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View Full Version : Is white glue for "woodworking crafts" good enough for a binding mount?



BiggC
02-02-2012, 01:59 PM
Mounting up a pair of super S7s, already have holes in the right place, just want to make sure I use the right glue.

Is this stuff good enough, or should I go out and get some carpenter's glue?

gregL
02-02-2012, 02:26 PM
The "right glue" and "good enough" are not necessarily the same. If it says "waterproof" on the package it is probably "good enough."

F#*k You Cat
02-02-2012, 02:27 PM
Search Jong

1. Marine Epoxy
2. Nothing
3. See number 1


http://www.tetongravity.com/forums/showthread.php/216051-Binding-mounting-myths


last wood glue. why would you purpousely insert water into a New Ski?

Snow Dog
02-02-2012, 02:28 PM
Typical white wood glue isn't waterproof so it's not good enough. The purpose of the glue is to seal the hole and keep moisture out. Unless you strip the hole. Then use marine epoxy to glue the screw in place.

el penoso
02-02-2012, 04:03 PM
Shops routinely use white wood glue. Its good enough.

commonlaw
02-02-2012, 04:13 PM
Rontele uses santorum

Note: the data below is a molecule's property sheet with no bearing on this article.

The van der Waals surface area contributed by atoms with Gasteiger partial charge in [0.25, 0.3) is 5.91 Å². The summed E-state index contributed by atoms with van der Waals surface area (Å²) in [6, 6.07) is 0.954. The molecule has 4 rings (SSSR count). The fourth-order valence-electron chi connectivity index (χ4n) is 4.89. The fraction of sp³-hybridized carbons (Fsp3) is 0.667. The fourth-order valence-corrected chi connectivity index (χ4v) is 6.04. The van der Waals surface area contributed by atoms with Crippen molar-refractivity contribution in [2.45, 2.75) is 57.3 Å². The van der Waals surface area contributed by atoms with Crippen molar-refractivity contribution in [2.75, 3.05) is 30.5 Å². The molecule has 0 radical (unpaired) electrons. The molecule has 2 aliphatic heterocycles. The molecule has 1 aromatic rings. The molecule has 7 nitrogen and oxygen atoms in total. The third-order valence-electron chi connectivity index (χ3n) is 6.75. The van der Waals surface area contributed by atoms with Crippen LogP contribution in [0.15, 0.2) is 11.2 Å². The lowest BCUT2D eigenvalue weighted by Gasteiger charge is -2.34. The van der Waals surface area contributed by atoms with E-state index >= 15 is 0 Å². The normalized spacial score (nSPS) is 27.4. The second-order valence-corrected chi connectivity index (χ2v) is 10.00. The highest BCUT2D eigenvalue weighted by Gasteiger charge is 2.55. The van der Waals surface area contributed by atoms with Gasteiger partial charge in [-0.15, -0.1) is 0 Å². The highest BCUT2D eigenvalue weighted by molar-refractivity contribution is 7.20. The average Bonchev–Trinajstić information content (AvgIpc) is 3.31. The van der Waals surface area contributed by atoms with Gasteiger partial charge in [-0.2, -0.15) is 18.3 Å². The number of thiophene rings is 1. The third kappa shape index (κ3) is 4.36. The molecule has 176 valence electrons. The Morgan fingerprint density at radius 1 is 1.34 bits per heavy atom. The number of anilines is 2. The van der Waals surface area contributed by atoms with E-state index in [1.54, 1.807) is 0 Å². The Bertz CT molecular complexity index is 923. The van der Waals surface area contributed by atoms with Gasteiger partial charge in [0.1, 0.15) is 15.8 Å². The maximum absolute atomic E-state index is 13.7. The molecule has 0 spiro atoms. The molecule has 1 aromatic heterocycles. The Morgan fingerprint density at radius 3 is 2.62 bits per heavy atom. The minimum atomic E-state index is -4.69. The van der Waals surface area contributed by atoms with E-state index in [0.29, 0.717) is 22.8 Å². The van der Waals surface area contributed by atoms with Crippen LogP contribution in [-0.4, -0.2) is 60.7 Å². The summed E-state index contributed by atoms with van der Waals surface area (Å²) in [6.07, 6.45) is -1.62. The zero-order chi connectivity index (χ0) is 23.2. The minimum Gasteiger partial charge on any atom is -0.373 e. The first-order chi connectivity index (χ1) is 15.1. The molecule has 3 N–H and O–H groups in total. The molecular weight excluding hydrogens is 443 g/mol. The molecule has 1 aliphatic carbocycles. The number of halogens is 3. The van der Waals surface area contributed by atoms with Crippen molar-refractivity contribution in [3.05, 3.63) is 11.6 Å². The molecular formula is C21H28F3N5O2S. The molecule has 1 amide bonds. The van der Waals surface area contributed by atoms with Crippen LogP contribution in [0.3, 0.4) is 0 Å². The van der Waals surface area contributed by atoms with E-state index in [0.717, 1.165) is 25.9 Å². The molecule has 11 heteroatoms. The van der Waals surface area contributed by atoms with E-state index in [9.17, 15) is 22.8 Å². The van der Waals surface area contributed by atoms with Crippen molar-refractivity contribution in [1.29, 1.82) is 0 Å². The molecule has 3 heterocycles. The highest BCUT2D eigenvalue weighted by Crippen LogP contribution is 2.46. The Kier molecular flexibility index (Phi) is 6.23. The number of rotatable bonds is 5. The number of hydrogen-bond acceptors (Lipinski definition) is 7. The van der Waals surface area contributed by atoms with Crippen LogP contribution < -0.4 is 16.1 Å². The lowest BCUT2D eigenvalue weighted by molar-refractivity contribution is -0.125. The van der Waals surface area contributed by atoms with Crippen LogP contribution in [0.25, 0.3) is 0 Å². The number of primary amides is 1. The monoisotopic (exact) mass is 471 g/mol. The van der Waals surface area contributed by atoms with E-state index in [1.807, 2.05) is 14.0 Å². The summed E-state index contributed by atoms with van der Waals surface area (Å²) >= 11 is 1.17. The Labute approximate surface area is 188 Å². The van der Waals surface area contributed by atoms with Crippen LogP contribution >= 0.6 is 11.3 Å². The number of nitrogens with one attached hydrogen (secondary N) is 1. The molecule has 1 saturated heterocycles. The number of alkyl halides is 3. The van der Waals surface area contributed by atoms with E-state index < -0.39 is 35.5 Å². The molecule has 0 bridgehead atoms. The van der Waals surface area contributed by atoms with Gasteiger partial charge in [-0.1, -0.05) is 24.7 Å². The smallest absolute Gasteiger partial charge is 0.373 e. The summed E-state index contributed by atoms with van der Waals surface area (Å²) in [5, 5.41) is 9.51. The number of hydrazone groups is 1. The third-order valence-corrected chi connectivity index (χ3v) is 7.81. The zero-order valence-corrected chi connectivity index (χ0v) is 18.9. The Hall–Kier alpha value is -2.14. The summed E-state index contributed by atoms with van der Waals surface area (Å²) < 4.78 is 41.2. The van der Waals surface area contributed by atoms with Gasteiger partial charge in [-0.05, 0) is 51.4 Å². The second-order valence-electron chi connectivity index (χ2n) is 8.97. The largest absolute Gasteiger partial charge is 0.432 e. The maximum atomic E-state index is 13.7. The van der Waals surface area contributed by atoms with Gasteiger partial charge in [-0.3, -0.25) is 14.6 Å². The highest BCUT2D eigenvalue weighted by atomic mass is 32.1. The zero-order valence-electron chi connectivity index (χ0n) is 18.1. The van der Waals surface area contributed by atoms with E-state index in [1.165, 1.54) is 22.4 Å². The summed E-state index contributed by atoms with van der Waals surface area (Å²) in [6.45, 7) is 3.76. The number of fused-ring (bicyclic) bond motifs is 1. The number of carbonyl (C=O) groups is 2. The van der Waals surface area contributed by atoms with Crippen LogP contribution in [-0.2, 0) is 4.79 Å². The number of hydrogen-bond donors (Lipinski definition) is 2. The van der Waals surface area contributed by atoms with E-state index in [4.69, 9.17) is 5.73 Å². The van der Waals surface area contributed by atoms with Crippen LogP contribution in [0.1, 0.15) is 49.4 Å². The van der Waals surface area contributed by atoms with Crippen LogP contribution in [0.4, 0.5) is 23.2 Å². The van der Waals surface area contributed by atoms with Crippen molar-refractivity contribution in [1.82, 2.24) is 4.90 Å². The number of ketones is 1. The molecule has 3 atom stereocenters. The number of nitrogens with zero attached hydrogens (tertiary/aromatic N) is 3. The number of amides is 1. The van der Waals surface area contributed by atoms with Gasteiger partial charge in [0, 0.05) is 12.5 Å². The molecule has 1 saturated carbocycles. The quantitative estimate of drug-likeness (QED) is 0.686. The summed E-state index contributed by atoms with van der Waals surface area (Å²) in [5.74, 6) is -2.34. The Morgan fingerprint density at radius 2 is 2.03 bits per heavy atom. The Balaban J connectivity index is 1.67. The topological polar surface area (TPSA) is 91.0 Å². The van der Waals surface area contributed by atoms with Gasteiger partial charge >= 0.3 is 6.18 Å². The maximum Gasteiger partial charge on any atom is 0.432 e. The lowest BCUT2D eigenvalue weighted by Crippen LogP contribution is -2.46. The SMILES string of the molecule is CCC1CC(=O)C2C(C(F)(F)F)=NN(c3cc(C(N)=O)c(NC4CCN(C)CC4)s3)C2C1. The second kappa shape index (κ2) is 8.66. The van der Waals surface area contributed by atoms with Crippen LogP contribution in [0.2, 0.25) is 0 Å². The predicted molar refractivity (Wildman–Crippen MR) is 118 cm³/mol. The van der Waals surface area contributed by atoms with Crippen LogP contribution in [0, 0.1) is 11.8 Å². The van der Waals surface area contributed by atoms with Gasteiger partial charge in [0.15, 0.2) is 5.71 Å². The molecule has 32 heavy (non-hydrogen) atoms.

toast2266
02-02-2012, 04:15 PM
It will make the mount stronger. Of course, that's only until you ski it, the glue gets cold and brittle, cracks, and lets moisture into your core, at which point you'll wish you used slow set epoxy or some other such adhesive that stays flexible while cold. On the upside, carpenters glue won't be any different, so of the options you listed, either one is fine.

[/world will end]

TransplantedFromRMNP
02-02-2012, 04:38 PM
marine epoxy is what you should use

BigLineSeeker
02-02-2012, 04:46 PM
The DPS mounting instructions suggest using Gorilla Glue. I used that on my last mount and it seems pretty bomber. You just need to ensure that you do not use too much because it does expand as it dries.

jfost
02-02-2012, 05:05 PM
commonlaw FTW

potd.

jon gaper
02-03-2012, 03:59 AM
Shops routinely use white wood glue. Its good enough.